But don’t feel too sorry for the most popular instrument in Western music, because Depression Cherry welcomes it with open arms. Not that any Beach House track could rightly be described as a ‘rock song,’ but lead single Sparks is their closest yet, a jagged guitar riff slicing through the all-consuming haze that’s always embodied the band’s output. Alex Scally’s fretwork proves similarly cutting on Beyond Love, and while headphones are almost required to hear his ax near the end of opener Levitation, its buzz is deep, guttural, and surprisingly agitated, defecting from the track’s overpowering, otherworldly mist. Anyone interpreting this as some sort of identity-altering shift in the two-piece’s decade-long career might want to walk that one back. Beach House doesn’t change so much as they subtly revise, and the serrated nature of Scally’s guitar play here is akin to the improved production on Teen Dream, or the return of the tinny drum machine sound on Bloom. It goes without mentioning that Legrand’s lyrics are wistful, longing, and saddled with that strange type of listlessness that somehow reads as romantic. With each new release, the band pumps the breaks, or pushes slightly harder on the gas. Either stopping or flooring it would be against their very constitution.

        As such, all of their signature loveliness is once again on display. That trusty slide guitar rears its comely head once more, swooning all over Space Song, gracefully putting the album to bed on closer Days of Candy. You’d be forgiven for mistaking the expertly plucked strings of PPP for Teen Dream closer Take Care, while the ruminating line that defines Wildflower’s chorus is more than just a little bit familiar. One wishes the band didn’t love that crappy drum machine quite so much, as most of Depression Cherry’s percussion meets the ears like one of those pre-programmed beats you can play on a lower-end keyboard with the pushing of a single button. The one instance of live drumming can be found on the aforementioned Sparks, and the pounding of a tactile instrument gives the track much of its power, only to be followed by seven straight tunes that revel in rhythm-section artifice. The same could be said of Bloom, however, so if you weren’t out then, chances are you won’t be jumping ship now.

        That sense of rewarding loyal listeners by staying true to themselves, along with a general attention and prioritization of beauty, is the truest connective tissue between these two offerings. It’s hard to imagine anyone previously averse to Bejar’s work as Destroyer suddenly being won over by Poison Season, and downright impossible in the case of Depression Cherry. The former will always be a goofy, wordy storyteller prone to melodrama and rich layers of varied instrumentation, while the latter will eternally sing of youthful longing while concocting lo-fi dreamscapes in the most mellowed-out fashion imaginable. These are artists who’ve built up steady followings over their respective careers, and now appear to have little interest in expanding their fan base beyond what they’ve already amassed. This isn’t laziness, but rather infinite refinement, and all you really need in order to know how you’d feel about these two discs is your own pre-existing thoughts on the artists who created them. Bejar, Legrand, and Scally are mountains, not oceans; the world of music might change around them, but the three of them are staying put.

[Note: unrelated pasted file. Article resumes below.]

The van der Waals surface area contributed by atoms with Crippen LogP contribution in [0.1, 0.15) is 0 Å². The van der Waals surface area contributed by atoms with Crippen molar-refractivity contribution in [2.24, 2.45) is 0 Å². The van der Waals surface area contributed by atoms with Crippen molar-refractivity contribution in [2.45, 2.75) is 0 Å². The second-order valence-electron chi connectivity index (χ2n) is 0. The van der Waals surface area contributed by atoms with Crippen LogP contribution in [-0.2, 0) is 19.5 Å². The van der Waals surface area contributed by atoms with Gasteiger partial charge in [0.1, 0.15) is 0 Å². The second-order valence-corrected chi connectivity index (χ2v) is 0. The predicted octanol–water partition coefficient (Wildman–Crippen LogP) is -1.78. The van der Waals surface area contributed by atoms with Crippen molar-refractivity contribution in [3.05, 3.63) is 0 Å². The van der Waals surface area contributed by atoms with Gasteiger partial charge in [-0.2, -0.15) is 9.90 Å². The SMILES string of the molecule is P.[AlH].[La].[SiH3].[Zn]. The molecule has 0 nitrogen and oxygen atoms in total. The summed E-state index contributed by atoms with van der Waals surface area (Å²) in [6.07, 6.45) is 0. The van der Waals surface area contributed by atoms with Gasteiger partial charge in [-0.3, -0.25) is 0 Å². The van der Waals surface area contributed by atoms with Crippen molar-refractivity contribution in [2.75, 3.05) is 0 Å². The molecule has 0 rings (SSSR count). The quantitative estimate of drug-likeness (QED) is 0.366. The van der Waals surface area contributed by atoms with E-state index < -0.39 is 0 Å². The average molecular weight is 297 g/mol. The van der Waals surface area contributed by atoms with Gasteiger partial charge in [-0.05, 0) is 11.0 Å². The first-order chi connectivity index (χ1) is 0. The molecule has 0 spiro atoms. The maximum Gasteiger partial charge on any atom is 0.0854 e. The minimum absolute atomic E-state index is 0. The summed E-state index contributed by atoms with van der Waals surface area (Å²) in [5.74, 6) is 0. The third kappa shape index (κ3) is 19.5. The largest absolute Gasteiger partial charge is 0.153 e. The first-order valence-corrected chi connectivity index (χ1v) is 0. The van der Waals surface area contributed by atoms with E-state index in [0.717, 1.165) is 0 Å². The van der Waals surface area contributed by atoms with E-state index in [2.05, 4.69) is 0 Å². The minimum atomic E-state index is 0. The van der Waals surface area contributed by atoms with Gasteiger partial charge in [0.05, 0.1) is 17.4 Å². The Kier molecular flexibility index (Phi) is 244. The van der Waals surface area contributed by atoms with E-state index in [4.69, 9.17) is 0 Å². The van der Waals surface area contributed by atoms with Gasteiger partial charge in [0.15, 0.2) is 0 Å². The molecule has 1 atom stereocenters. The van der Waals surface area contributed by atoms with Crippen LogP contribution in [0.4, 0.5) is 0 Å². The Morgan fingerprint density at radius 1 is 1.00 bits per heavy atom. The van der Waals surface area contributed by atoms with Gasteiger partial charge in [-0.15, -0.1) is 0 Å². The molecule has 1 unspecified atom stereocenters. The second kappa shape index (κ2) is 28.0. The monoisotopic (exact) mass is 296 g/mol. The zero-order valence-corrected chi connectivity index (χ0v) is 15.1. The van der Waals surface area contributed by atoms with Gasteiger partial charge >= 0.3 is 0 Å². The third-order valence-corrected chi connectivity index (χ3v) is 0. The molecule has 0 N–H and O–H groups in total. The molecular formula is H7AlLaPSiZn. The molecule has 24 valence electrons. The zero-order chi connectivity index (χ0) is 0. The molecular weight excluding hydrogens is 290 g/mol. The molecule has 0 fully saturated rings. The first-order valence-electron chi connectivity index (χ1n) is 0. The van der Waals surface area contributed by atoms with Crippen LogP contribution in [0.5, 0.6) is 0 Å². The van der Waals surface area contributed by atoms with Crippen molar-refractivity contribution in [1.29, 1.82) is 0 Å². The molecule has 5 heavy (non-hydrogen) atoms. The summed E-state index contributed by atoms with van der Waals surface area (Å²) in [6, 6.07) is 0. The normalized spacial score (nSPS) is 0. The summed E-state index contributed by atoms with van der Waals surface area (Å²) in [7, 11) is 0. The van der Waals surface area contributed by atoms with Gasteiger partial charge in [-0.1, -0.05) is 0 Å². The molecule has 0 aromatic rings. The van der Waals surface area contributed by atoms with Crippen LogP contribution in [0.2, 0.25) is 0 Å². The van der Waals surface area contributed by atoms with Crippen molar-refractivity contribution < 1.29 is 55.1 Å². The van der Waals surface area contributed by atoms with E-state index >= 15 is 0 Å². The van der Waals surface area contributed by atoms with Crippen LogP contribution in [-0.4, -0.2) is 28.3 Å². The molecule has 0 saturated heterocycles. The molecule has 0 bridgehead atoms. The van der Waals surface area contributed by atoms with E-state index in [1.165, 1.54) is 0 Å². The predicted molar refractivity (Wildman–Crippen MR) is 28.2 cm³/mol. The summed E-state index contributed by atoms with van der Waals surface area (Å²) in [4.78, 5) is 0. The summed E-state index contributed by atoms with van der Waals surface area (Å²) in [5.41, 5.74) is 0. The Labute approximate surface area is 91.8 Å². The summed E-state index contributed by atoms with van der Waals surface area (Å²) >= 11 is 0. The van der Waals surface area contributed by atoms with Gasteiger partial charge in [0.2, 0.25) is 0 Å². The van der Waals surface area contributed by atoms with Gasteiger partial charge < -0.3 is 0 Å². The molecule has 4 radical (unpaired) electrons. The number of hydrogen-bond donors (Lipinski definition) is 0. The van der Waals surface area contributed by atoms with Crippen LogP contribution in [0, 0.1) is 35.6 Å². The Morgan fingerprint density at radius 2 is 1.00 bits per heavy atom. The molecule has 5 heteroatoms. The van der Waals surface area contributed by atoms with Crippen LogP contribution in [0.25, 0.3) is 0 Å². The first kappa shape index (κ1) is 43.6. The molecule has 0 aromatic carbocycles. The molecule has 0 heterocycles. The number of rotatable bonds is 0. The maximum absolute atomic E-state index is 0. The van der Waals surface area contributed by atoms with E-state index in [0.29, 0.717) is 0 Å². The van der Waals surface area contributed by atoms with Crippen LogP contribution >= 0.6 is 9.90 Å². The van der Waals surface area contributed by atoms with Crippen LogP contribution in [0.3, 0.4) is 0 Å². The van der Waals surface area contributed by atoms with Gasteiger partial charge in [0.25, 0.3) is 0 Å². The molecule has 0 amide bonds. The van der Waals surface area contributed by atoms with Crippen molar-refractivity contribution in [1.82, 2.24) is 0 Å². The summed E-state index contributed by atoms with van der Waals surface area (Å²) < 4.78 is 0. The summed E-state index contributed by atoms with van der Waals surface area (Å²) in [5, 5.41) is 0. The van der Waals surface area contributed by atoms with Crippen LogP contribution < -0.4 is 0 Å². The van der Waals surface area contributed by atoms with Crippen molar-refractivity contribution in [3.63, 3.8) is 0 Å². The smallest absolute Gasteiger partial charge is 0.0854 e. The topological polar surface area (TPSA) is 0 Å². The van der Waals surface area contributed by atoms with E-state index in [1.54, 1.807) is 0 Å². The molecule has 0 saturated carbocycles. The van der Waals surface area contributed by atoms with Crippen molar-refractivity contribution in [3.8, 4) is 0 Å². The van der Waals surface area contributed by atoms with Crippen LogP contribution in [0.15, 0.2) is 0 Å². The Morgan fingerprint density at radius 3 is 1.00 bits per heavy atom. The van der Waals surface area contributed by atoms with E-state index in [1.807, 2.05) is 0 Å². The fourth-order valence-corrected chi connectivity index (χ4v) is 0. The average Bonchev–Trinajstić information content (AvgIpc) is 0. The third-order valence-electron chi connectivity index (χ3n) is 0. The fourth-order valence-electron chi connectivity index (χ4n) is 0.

Depression Cherry: B
Poison Season: B+

Wednesday, August 19, 2015

HypeCast: Straight Outta Compton

        Hello, and welcome back to the HypeCast, a film-centric podcast hosted by Collin Sherwood Elwyn and Tyler Mitchell. Today we discuss Straight Outta Compton, the VH1 Universal Studios biopic on the legendary hip hop provocateurs N.W.A. Before we get to the movie, however, there's a requisite 'clean up on isle 5' when it comes to the great movies we missed and inaccuracies we promoted in last week's podcast (OK, maybe Collin more so than 'we,' but who's counting, right?). We then move on to the movies that Tyler has been fortunate enough to see in the last couple of weeks (Mission: Impossible - Rogue Nation, It Follows, and Enemy), as well as Collin torturing himself by actually watching all eight episodes of True Detective Season 2. I swear we actually talk about Straight Outta Compton, a film whose accomplishments are as immediately evident as its faults. Warning: a few naughty words are contained within. Continue at your own risk. Here We Go!